Welcome to another edition of In The Spotlight. Some sleuths reflect their settings so clearly that they almost seem a part of the landscape. One really couldn’t imagine them living and working anywhere else. Such a sleuth is Phoebe Atwood Taylor’s Cape Cod sleuth Asey Mayo. To show you what I mean, let’s take a look at the first in the Asey Mayo series The Cape Cod Mystery.
Prudence Whitsby and her niece Betsey have escaped from the heat to their summer cottage on Cape Cod and it’s not long before they’re inundated with telegrams from friends and acquaintances asking for invitations to join them. With only limited space (and patience) available, the two women decide to invite only Prudence’s friend Emma Manton and Betsey’s friend Dot Cram. Also there for the summer is famous writer Dale Sanborn, who’s taken the cabin next door. All starts out peacefully enough but then one night Prudence Whitsby’s cat Ginger escapes and she goes out looking for him. She traces the cat to Sanborn’s cabin and discovers that Sanborn’s been bludgeoned. Local sheriff Slough Sullivan takes over the investigation.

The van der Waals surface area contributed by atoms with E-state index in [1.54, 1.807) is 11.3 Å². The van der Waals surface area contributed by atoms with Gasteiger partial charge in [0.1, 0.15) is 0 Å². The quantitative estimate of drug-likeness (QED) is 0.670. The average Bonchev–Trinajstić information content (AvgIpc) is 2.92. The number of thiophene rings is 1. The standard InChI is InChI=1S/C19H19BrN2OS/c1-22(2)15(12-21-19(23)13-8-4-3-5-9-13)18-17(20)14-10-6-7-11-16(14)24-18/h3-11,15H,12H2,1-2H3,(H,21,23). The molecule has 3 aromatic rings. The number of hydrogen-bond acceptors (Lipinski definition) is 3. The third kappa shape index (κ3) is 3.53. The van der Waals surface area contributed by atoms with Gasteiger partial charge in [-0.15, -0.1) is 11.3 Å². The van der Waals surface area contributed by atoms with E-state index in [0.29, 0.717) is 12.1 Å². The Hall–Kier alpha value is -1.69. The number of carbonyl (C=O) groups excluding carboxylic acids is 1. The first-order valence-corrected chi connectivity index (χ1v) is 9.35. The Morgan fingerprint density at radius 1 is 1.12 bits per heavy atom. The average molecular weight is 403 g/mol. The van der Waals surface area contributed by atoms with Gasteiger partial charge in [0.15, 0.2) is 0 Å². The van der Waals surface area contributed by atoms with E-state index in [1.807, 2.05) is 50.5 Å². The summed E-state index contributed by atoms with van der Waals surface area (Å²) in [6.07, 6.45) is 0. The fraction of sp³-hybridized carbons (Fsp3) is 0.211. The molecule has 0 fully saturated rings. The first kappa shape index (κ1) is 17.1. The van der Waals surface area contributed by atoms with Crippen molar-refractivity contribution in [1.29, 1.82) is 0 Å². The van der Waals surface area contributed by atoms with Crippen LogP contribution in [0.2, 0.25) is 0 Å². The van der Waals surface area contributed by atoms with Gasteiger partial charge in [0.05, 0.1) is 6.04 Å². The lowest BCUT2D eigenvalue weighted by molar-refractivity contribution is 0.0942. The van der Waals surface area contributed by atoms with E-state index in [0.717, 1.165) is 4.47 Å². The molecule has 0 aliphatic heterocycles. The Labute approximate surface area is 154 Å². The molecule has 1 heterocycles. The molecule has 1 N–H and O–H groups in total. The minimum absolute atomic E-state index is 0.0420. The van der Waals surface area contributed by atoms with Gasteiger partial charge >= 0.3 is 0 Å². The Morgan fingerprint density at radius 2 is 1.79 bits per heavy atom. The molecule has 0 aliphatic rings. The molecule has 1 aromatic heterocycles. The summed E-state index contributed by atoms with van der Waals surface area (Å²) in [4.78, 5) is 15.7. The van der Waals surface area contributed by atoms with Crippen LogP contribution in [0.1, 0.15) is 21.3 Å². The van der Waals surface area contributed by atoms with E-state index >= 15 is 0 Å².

It’s not long before Sullivan settles on a Whitsby family friend Bill Porter as the guilty party. Porter was at the scene close to the time of the murder and he had a motive. He can’t account for his time either so he’s promptly arrested. Porter’s cook and ‘man-of-all-work’ Asey Mayo isn’t so sure his employer’s guilty though, and decides to do his own investigating. He enlists Prudence Whitsby and the two begin to look into the matter.
As it turns out, quite a few people had motives to kill Sanborn and the more that Mayo and Whitsby learn about the case, the more possible suspects there turn out to be. Sanborn was a muckraking writer and a blackmailer. He also had an unpleasant reputation with women. Even his own brother admits that Sanborn treated everyone treacherously. Bit by bit, Mayo finds out the real course of events on the night of the murder and in the end, he finds out who the killer is and what the motive was.
This is a Golden Age sort of mystery in that there’s a murder with several clues and a list of suspects, any of whom could have committed the murder. And that’s part of what adds to the interest in this story. There are several suspects who can’t reliably claim alibis although they say they’re innocent. There are also clues that could point to more than one suspect. So part of Mayo’s task is to figure out who’s lying (and by the way, just about everyone is lying about at least something). He’s also got to figure out exactly what each clue means. The solution to the mystery makes sense given the Sanborn’s history. Still, the killer isn’t obvious (well, anyway not to me the first time I read this one).